Not on display

Oil paint on wood
Support: 448 × 606 mm
frame: 506 × 665 × 52 mm
Purchased 1980

Display caption

Dieppe demonstrates Bigge's interest in the marine paintings of Edward Wadsworth which have a sense of the unusual without actually being surreal. The central wall appears like a figure although its geometric nature also recalls machinery. Its enclosure within a sharply receding space is reminiscent of de Chirico's paintings based on the arcaded piazzas of Turin. Bigge wrote in the Unit One book that he had been involved in the 'Surréaliste movement. Its sur-realities seemed then to be more real than the conventional realities of the material world, and seemed to satisfy an internal malaise of the subconscious'.

Gallery label, August 2004

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Catalogue entry

T03056 DIEPPE 1931

Inscribed ‘J. Bigge’ b.r.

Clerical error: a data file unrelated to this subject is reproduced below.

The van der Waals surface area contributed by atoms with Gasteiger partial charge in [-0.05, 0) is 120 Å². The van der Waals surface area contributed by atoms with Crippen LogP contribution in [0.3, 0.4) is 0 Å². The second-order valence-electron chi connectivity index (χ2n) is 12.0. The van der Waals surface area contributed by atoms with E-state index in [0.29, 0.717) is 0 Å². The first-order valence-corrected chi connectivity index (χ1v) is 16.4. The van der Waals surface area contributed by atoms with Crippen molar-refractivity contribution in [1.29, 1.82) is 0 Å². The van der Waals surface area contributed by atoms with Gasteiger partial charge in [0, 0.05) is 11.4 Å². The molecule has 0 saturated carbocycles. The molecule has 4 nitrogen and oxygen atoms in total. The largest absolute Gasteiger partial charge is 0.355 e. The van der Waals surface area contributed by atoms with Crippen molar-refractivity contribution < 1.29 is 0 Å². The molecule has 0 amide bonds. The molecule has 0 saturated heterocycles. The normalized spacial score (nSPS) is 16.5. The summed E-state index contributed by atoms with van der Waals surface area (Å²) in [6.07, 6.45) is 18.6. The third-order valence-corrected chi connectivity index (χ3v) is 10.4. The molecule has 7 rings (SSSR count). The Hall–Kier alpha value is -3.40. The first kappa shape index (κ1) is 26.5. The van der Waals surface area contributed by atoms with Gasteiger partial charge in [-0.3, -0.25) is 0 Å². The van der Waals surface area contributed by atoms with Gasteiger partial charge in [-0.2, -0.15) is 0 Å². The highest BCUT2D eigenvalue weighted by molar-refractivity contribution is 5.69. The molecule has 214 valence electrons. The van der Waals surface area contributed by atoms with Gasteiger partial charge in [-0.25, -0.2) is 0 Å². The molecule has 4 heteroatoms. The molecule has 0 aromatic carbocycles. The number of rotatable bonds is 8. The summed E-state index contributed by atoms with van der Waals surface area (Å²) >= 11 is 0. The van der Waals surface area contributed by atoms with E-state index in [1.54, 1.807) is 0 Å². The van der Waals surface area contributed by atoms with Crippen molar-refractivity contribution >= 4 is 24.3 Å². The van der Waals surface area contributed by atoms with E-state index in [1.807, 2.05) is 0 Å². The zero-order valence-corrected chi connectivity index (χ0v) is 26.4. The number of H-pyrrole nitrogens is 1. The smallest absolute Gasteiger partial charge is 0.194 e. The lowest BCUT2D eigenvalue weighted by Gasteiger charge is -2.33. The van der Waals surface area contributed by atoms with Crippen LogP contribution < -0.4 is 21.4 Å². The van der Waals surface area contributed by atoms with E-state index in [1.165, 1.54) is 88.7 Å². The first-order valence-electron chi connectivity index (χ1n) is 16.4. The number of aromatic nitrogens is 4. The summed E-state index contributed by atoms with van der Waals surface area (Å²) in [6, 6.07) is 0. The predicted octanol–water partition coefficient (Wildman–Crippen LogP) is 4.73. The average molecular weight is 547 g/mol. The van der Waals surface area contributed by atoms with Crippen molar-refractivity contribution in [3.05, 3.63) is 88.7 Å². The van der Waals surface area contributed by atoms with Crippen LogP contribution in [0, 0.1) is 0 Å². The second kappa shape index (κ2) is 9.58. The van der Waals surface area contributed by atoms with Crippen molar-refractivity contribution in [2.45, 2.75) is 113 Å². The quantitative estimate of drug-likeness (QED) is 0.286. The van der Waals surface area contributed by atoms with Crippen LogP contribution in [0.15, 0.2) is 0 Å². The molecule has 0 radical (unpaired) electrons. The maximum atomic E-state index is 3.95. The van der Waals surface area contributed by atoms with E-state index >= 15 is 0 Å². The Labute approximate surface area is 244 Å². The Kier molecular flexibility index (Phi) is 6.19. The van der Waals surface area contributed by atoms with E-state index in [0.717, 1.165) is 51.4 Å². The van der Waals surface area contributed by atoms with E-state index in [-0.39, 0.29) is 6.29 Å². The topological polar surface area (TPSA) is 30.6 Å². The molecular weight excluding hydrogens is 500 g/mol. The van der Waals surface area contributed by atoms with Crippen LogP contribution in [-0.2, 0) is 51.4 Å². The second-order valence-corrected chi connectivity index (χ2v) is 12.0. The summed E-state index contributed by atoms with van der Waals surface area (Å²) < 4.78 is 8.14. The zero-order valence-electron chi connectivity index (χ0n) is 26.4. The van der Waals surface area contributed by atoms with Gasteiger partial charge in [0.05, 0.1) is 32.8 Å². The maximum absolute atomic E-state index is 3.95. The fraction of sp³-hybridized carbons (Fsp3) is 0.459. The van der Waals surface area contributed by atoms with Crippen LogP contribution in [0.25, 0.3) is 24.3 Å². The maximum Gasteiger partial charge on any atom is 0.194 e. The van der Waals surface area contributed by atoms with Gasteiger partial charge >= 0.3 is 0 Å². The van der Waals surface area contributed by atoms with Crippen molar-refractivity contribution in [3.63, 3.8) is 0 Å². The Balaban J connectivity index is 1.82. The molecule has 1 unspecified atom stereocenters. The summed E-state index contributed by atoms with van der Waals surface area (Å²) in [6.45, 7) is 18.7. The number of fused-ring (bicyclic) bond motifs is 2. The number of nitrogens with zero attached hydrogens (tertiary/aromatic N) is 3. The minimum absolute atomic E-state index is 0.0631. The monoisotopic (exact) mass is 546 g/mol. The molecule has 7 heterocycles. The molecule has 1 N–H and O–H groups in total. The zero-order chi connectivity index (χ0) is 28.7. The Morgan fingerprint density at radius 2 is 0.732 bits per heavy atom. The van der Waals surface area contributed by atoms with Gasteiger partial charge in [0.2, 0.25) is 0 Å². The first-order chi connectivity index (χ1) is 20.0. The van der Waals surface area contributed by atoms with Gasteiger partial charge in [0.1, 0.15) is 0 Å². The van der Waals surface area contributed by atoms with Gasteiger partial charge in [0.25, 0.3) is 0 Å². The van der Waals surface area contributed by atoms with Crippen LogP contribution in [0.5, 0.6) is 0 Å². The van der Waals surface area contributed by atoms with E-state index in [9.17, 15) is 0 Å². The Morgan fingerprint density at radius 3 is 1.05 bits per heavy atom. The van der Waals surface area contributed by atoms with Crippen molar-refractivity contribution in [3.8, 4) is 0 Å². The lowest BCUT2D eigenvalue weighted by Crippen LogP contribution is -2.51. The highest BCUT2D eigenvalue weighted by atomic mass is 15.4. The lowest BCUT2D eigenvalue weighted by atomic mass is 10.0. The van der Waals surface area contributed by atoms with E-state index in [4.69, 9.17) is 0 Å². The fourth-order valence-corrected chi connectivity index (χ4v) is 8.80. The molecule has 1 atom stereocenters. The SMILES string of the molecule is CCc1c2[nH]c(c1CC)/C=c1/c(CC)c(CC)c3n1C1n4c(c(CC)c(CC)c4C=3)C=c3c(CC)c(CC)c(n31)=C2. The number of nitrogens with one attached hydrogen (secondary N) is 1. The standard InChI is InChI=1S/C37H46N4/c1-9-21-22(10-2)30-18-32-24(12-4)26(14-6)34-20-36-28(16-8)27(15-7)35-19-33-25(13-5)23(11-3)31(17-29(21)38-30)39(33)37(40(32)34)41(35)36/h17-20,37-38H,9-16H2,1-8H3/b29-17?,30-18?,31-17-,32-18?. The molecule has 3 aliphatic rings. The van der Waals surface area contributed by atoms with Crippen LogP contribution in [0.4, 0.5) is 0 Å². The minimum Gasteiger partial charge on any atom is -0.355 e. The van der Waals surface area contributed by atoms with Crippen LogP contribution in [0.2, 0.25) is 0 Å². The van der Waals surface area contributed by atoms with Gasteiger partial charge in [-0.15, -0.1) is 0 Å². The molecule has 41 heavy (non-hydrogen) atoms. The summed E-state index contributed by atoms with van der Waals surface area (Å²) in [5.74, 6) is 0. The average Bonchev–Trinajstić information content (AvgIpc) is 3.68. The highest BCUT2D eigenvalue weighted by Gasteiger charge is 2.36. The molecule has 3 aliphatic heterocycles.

Oil on plywood, 17 5/8 × 23 7/8 (44.9 × 60.7)
Purchased from Mrs Mary Edwards (Grant-in-Aid) 1980
Prov: Mrs Mary Edwards (the artist's daughter)
Exh: John Bigge, Wertheim Gallery, April 1931 (20); Unit I, Portsmouth City Museum and Art Gallery, May–July 1978 (JB4)
Lit: C.J. Collier, ‘John Bigge’, unpublished article

This painting may be dated by its exhibition in 1931 and by its similarity to ‘Composition’ 1931, illustrated in Herbert Read's Art Now, 1933, pl.113. C.J. Collier points out that in paintings of this date Bigge often depicted architecture that looked like tools or parts of machinery, but the object in the foreground of this work seems to be abstract.

Published in:
The Tate Gallery 1978-80: Illustrated Catalogue of Acquisitions, London 1981

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